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Is the plunging u.s. dollars becoming a problem for your travelling experiences?

Is the plunging u.s. dollars becoming a problem for your travelling experiences?

Old Dec 9, 06, 11:27 am
  #61  
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All my time in Europe - 2 - 4 months per year - is for business. I learned the hard way to insist on my fees being stabilized by being paid in US dollars. Each of my project lasts four years.

When the Australian dollar plummeted in the late 90's, I gave some ground to those who were paying the fees. It did prevent a renewal, though, as they could not afford to pay in US dollars and I could not afford to work for what they could pay.

In Europe, I work in partnerships. So my line item fees are paid at the moment in cheap US dollars leaving more CHF and Euros for a later split as profits. Good for me both all ways: stable base income, better profits when the dollar slides.

The part of my stays there most like that of a tourist have to do with my own retail purchases and daily expenses. For that I have created a small pool of funds there so that some local currency stays as local currency.

Penny ante hedge funds, I suppose you could say.

Net: a falling dollar is good for me.
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Old Dec 9, 06, 11:44 am
  #62  
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My son is doing Study Abroad in Oslo for 6 months starting in January. I can't wait to see those bills.......
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Old Dec 9, 06, 3:35 pm
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The dollar's plunge has led me to reconsider the European mileage run/mini-vacations I was planning on taking in the spring. I think instead of two long weekends in Europe I will probably go to Hawaii (basically the same distance , a little longer actually to HNL than FRA from DCA) for one and AMS for the other.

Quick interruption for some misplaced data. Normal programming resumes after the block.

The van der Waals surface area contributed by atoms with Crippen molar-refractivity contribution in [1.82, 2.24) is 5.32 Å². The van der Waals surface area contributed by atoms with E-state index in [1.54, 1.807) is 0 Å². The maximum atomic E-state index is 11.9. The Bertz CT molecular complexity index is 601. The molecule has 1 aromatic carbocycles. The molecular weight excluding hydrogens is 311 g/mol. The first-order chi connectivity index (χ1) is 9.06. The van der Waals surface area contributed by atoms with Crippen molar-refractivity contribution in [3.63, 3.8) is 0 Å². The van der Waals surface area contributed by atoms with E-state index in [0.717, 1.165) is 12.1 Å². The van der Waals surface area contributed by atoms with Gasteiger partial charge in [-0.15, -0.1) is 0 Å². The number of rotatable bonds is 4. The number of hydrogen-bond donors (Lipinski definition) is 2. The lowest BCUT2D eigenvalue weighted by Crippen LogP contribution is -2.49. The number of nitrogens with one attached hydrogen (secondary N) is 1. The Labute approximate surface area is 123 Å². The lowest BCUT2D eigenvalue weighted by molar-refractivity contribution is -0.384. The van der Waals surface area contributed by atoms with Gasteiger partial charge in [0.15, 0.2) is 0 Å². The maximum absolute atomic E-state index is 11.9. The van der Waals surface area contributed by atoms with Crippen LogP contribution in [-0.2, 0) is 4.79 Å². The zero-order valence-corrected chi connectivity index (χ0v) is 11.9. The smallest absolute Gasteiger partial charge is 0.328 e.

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Old Dec 9, 06, 3:49 pm
  #64  
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Originally Posted by jcherney View Post
My son is doing Study Abroad in Oslo for 6 months starting in January. I can't wait to see those bills.......
Ouch! I feel your pain! A few per cent of such an expense can be substantial. May his education help him support you in your old age!
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Old Dec 9, 06, 4:43 pm
  #65  
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Originally Posted by jcherney View Post
My son is doing Study Abroad in Oslo for 6 months starting in January. I can't wait to see those bills.......
Oslo has some of the most expensive costs around. However, accomodations, transportation and groceries are reasonable enough (compared to life in NYC) so that may helps offset some of the sticker shock. (Oslo being overpriced was the case even before the dollar took the plunge these past 5 years.)
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Old Jul 28, 11, 5:29 am
  #66  
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i just found this thread and it still rings true today. so the answer is "yes, very much."
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Old Jul 28, 11, 11:01 am
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When this thread started, USD index was around 85. Today it's 75. Another round of QE by Helicopter Ben and we'll be in the 60s.
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Old Jul 31, 11, 3:39 pm
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Being Canadian... I'm doing my best to spend as much in your country in order to help your economy out as much as possible. 1.06 CDN is much better than .70 a few years ago.

So I would assume it must have some positive impact on the tourism side.
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Old Jul 31, 11, 3:54 pm
  #69